Being a chaplain in Covid times

Handmade cards

Cards made by children in Birmingham Children’s Hospital to keep in touch with their siblings during COVID restrictions.

Ruth Radley

Mission partner Ruth Radley works in the multi-faith chaplaincy team at Birmingham Children’s Hospital (BCH), providing spiritual care and support to children and families. We asked her to tell us a bit about the last year from a hospital chaplain’s perspective.

I have been a chaplain at Birmingham Children’s Hospital for about four and a half years now, but this last year has definitely been the strangest.

Family connections

Just as for everyone, COVID-19 has hit us hard. Our once open visiting policy, so important for children in such difficult circumstances, has been reduced to two nominated visitors only, and no children. The two visitors cannot visit at the same time, which has added difficulties for families who have sick children with us. It also means that we have a few patients who have not seen their siblings for over a year.

These changes have enhanced our role in caring for whole families: being with parents struggling alone and more recently sending home packs for the siblings. The packs let them know that, although we may not see them, we are aware they are there and how hard it is having their sick sibling away.

Siblings are a group that we in chaplaincy are very much aware of, with their often silent struggles when there is a sick sibling over a period of time. I’ve been helping patients make cards with their hand or foot prints to send home to siblings.

Virtual services

We have produced a number of virtual services over the last year: at Christmas and Easter, and we are in the process of recording a second virtual memorial service, which takes place each May. Not having services in person has been so hard for many people, but for some our memorial events give such a precious opportunity to remember and speak about their child who has died – the total loss of this would have been particularly hard for them.

Tree with remembrance hearts and flowers
A memorial tree at our annual memorial walk

Realising this, and very aware that at this event the team speak to and support many parents and families, we have chaplains available by phone at the end of the virtual service to offer support to all who need it.

Last September we were able to hold our annual memorial walk at the National Arboretum, though rather differently to previous years. Usually we would have a large gathering, but this time people were encouraged to come and walk in their own time, and to collect crafts we had made in advance to place on a memorial tree or to take home. Chaplains were on hand to provide support in a socially-distanced way and many families thanked us for finding a safe way to continue. Indeed, being forced to do this in a different way has actually helped us discover some things that we will take forward into future events.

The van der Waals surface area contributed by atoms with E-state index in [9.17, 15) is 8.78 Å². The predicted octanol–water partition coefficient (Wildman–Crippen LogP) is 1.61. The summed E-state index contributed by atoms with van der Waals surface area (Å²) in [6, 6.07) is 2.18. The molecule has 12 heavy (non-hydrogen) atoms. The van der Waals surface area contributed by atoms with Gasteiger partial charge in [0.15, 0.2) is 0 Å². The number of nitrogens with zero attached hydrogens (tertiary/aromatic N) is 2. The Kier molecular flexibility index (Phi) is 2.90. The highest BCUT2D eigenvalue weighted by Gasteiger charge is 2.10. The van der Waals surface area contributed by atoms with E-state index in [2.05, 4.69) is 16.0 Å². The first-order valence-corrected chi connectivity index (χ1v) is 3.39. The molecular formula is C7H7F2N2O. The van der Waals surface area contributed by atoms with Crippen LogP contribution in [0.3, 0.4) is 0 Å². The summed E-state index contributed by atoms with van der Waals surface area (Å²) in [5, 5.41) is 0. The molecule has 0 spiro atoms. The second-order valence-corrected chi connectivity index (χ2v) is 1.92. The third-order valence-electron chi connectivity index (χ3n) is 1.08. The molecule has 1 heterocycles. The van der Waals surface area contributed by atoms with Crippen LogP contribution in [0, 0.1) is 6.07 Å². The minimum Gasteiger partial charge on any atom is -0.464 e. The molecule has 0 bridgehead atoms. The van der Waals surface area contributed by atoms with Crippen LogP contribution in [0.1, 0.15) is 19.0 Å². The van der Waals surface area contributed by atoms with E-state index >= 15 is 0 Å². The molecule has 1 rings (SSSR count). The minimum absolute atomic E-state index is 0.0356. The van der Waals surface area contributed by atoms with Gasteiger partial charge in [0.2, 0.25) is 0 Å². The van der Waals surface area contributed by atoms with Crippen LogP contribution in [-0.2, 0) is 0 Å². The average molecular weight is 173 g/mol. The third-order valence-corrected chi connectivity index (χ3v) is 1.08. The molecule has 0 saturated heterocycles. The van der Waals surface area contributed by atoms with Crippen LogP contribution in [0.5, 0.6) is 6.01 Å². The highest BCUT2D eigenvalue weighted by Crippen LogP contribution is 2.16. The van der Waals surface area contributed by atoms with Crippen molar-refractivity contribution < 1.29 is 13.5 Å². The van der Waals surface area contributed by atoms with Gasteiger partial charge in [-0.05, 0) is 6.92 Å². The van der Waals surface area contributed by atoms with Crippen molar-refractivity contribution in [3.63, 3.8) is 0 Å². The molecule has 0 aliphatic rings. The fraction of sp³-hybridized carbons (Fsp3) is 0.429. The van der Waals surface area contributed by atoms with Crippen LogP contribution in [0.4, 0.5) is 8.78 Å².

In addition to the virtual services, we made a couple of animations around Christmas – one telling something of the Christmas story, the other, “The Virus that (tried to) steal Christmas”, featured hospital staff from BCH showing how Christmas wasn’t cancelled here, even though it was different, and that “love, just like a virus, can be anywhere”.

Staff support

As well as our support for families and sick children, we have continued to support our amazing staff. COVID-19 has been hard on all of us for varying reasons, but I have been particularly aware that for staff, many of their coping mechanisms have been taken away. In this large, busy children’s hospital, our staff are still dealing with some very traumatic events and the death of children. We have sometimes had to remind them that while these things are hard in general times, in this time, they can be unimaginable.

We have of course had patients with COVID-19, but it has been very different to the adult hospitals. Very sadly we had four staff members who died with COVID-19 – and once again the chaplaincy team were called upon to offer support to affected staff. We held three different acts of reflection for the recent day of reflection held around the country, which was a privilege.

We also had a large number of staff who volunteered to help in the adult hospitals, with many being well out of their comfort zone. Nursing adults is very different to children, let alone all the other different things they were encountering. The hospital took their welfare very seriously and we chaplains were part of the team calling these staff to ensure they were as okay as they can be and holding debriefs. Chaplaincy were also asked to help the team at the large NHS trust in Birmingham and some of us were able to respond to this.

Of course, there is so much more I could share. We are very fortunate that chaplaincy is viewed as such an important part of our hospital life here and that we are able to support so many people in so many different ways. Thank you all for your ongoing prayers and support for us.


One of the modules in CMS’s Pioneer Mission Leadership Training explores the ministry of chaplaincy in mission – find out more at

Published 17 June 2021
Europe, Middle East and North Africa

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